On a paradise island in the Caribbean, there lies a deceivingly tricky peak that makes for a gruelling climb. In a risky and adrenaline-filled struggle to the top, Kia Abdullah scales Nevis Peak, Saint Kitts & Nevis.
Tell a local you’re climbing Nevis Peak without a guide and they’ll first laugh in your face and, second, warn you off such a foolish endeavour. “No chance,” they’ll say with a cluck of the tongue and a foreboding tone. Apparently, it cannot be done alone. If your curiosity leads you online, you’ll likely find a slew of reviews warning you away. One – written by an Ironman contestant no less – describes the climb as “treacherous”; others insist that you must take a guide.
On the surface, Nevis Island’s 3,232ft volcano looks much like a rolling hill – hardly a daunting prospect – and thus one evening I mentioned the idea to my prospective climbing partner, Peter. He, a relatively experienced climber, was clearly worried about taking responsibility for me so I quickly reeled off my credentials – jumping out of a plane without breaking a sweat, zip-lining across America’s longest circuit, hiking the ruins at Beng Mealea – and managed to convince him that I could take care of myself.
And so we set off the next morning, innocently telling the receptionist and later the cab driver that we were “just going to trek the first 15 minutes”. You know, “just to see what it’s like”. Our driver, Leroy, left us at the footpath, advising us to wait for a guide. ”We’ll be okay,” I said, sunnily waving him off. I glanced at my watch. It was 9.30 and I was keen to get going.
Within 15 minutes, things turned scary. Parts of the trail were practically vertical and we had to hoist ourselves up using ropes that had been rigged to help climbers. On a dry day, perhaps it would have been fine, but it had rained all night and most of the morning. Everything was wet and slippery.
Peter tried to manage my expectations from the very beginning, warning me that we probably wouldn’t summit in this weather. I was determined to, but as we climbed higher the trail became more dangerous. At certain points, a single misstep would have had us dropping off an edge. Trees grew on the side of the trail, offering a sense of security, but giving way to nothing but air. Every step, every grip for support had to be considered. An hour in, there was a downpour. Finding shelter beneath a tree, we spotted a guide descending with two tourists. One of them looked at us bleakly: “Turn back. Turn back now.”
I offered a nervous smile. “Is it that bad?” He nodded glumly.
Peter and I spoke little for the next 15 minutes. When the rain subsided, we set off again, making slow and squelching progress. It was when we came to a cluster of sheer rocks that Peter turned to me and said, “I’m not sure this is a good idea”. He explained that there was no grip anywhere; that even if we made it past this section, there was no way to come back down. For the first time that morning, I considered turning back but asked with hope: “Could we at least try?”
I could tell he was worried but, like me, couldn’t quite face the sting of failure and so we continued onwards, grabbing at roots and rock face where we could. It was halfway up that section – at a complete loss for footing – that I experienced deep, heart-racing fear for the first time in my life. Jumping out of a plane had been a piece of cake – this was real fear. I clung to a root, desperately trying to reach the edge of a rock with my foot. Eventually, I decided that I had to jump. In that airborne moment, my head felt red and heavy, spinning with disbelief. I landed on rock unsteadily and grappled to secure myself. With ragged breaths, I went onwards until finally we were past the most treacherous parts.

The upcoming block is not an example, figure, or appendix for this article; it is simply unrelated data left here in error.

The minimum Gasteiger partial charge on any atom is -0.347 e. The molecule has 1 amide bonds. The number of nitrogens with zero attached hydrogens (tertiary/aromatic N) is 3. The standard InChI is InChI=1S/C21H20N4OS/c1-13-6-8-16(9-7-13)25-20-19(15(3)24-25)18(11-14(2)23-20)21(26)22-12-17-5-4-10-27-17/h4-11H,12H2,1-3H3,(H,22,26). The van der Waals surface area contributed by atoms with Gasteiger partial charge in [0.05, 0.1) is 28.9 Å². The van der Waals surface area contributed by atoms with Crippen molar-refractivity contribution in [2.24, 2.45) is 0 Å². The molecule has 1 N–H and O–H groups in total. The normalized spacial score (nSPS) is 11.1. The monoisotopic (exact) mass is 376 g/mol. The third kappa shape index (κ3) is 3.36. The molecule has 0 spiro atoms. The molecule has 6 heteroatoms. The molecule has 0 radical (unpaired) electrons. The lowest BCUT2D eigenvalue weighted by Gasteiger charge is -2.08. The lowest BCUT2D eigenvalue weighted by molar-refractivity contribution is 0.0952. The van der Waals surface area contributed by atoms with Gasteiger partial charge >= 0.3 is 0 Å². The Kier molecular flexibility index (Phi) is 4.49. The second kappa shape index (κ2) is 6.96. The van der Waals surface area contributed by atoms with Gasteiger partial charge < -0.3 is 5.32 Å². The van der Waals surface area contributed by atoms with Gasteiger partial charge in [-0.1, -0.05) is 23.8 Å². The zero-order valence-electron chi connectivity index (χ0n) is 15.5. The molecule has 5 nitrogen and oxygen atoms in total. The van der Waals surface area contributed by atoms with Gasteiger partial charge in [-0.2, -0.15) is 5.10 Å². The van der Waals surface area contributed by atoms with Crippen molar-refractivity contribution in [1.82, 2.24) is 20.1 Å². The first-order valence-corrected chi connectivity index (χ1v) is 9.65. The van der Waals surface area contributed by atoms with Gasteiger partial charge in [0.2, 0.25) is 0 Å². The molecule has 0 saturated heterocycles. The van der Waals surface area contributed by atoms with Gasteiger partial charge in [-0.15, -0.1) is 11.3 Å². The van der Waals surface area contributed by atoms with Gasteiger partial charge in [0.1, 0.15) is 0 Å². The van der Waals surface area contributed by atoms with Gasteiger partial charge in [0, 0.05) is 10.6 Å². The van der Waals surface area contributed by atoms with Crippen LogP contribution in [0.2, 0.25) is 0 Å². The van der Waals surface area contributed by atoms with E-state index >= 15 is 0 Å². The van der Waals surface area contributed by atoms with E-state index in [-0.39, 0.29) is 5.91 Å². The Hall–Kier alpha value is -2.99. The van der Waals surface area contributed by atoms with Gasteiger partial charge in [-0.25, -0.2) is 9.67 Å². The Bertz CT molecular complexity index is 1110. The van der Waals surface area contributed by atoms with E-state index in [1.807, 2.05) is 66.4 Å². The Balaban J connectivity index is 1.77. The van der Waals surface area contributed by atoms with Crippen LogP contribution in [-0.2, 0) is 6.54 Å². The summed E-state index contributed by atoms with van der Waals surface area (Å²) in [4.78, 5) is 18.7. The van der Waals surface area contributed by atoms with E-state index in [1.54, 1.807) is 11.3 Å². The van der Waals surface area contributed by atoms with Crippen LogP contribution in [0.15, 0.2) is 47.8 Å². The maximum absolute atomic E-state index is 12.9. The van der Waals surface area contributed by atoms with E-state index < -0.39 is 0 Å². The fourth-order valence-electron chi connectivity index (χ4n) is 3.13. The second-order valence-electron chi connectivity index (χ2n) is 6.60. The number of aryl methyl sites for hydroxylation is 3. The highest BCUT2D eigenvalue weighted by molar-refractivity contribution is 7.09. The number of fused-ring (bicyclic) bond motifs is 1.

I tried to focus on summiting but one thought weighed on my mind: how were we going to get down? Two hours in, our energy waned. We had planned to summit by now and had no idea how much farther we had to go. We agreed to give it half an hour more and then give up. At several points, I lost sight of Peter and had to shout out for him to stop while I caught up. It was nearly midday when I heard an ominous crashing sound. I shouted after him but heard no response.
I tried again. Nothing. The third time, I practically screamed his name. I genuinely started to panic. Had he fallen off an edge somewhere? I clambered in his wake as rapidly as I could, shouting his name. He appeared at the edge of an opening high above me, a wide grin on his face. “We made it.”
Crying out in relief, I rushed up to the clearing and collapsed. The view was just a haze of cloud, but it didn’t dampen the moment. We had made it. We sat for 20 minutes and signed the scrappy guestbook. After some customary pictures, we considered our descent. No rushing and no complacency, we agreed. We would take it nice and slow.
Surprisingly, it was far, far easier going down. Without gravity to fight, I did much of it sitting and sliding down the trail and – bar one erroneous detour – the journey back was relatively smooth. When we returned to the hotel, the staff were convinced of our tale only after they saw the pictures.
A few days later, as we left Montpelier Plantation Inn, Jackie – a British expat who had worked there for years – shook my hand. “I’ll remember you,” she told me. “I’ll remember what you did.”
“I will too, Jackie,” I said with a smile. “I will too.”
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